The Wellfleet Elementary School has not had a playground since March 2020, as staff reporter Jasmine Lu wrote in the Oct. 7 issue of the Independent. First, it was off-limits because of Covid precautions; then, the old playground structure was torn down after a child was injured on it and the fire dept. determined that it was unsafe.
Safety must be considered, and money is always an issue, but there’s something else important that ought to be part of any playground plan: imagination.
Jasmine’s report included some of the kids’ suggestions for playground design. Sinia Winslow’s had a castle with a drawbridge, tire swings, and a see-saw. Spaces for children’s play work best when they allow for free expression of kids’ imaginations, as Sinia’s picture of her “perfect playground” shows.
You won’t find Sinia’s perfect playground in the catalogues of the companies that sell playground equipment. They are constrained by rules that have been drawn up by liability lawyers, not by kids — or by child development experts. Sinia’s castle would never pass muster with the play cops: its interior corner spaces are out of sight of adults. Who knows what might go on in there?
The drawbridge is definitely out; too easy for little fingers to get crushed. And tire swings are also forbidden. Feet can get caught inside the rim, causing injury in case of a fall. And the poor old see-saw was banned from playgrounds years ago, thanks to pranksters who loved to hop off their end just as it hit bottom, with disastrous consequences for the other rider’s tailbone.
I learned about playgrounds from Penny Wilson, a British playworker (yes, “playwork” is a profession in England and some other countries). I edited Wilson’s book, The Playwork Primer, in which she describes the amazing “adventure playgrounds” created in London in the late 1940s.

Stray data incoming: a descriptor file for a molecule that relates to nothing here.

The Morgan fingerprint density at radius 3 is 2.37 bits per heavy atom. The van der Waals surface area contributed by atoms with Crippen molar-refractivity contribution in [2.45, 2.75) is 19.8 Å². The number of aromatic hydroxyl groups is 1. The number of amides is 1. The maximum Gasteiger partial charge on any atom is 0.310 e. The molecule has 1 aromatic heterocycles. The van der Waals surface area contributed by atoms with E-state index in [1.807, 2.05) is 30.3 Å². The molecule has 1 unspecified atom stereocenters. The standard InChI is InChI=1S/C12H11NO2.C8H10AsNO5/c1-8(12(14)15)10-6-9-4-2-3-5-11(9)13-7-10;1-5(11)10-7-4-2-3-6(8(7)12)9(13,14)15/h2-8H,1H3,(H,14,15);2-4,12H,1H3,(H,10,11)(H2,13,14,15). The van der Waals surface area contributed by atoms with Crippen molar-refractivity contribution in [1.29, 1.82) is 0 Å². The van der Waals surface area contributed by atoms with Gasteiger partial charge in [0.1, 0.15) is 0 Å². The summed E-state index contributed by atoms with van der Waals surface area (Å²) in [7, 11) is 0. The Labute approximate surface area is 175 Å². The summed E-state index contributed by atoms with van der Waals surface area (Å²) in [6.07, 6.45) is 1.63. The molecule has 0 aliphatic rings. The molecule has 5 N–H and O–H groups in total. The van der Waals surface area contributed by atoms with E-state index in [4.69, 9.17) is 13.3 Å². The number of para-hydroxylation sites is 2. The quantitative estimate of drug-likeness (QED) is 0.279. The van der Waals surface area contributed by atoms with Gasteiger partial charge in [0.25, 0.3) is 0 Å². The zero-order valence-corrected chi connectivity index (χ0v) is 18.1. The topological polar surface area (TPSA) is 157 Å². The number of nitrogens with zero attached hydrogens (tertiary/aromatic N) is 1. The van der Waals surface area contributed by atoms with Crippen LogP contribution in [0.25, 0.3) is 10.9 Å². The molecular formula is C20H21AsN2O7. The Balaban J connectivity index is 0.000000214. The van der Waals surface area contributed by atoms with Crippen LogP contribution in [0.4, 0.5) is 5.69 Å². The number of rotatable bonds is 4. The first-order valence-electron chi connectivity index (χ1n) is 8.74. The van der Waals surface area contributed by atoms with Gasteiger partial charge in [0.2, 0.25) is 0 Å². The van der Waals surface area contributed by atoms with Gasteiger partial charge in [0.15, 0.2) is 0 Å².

“At that time,” Wilson writes, “London children had little space to play except for bomb sites left after the Second World War. Here they spent their time building, making fires, digging for treasure from the dead homes, and generally scrubbing around on their own.”
Were these play spaces somewhat dangerous? Of course. But Londoners who had just experienced the blitz had a different sense of acceptable levels of risk — and risk is an essential element of true play.
“An adventure playground should be in a constant process of change,” writes Penny Wilson, “directed, informed, and executed by the children and their playing and supported by the playworkers. It is a space that allows for all the different types of play to be discovered by children. It is a place of psychological safety and calculated risk.”
Am I suggesting that the kids be allowed to build fires behind the schoolhouse? Not exactly. But it might be worth looking beyond the typical American school playground before spending $400,000 on a new one out of a catalogue. Adventure playgrounds (they still exist) are mostly collections of tree stumps, scrap lumber, rocks — “loose parts,” the playworkers call them — that kids can use to build whatever they imagine, including castles and play houses.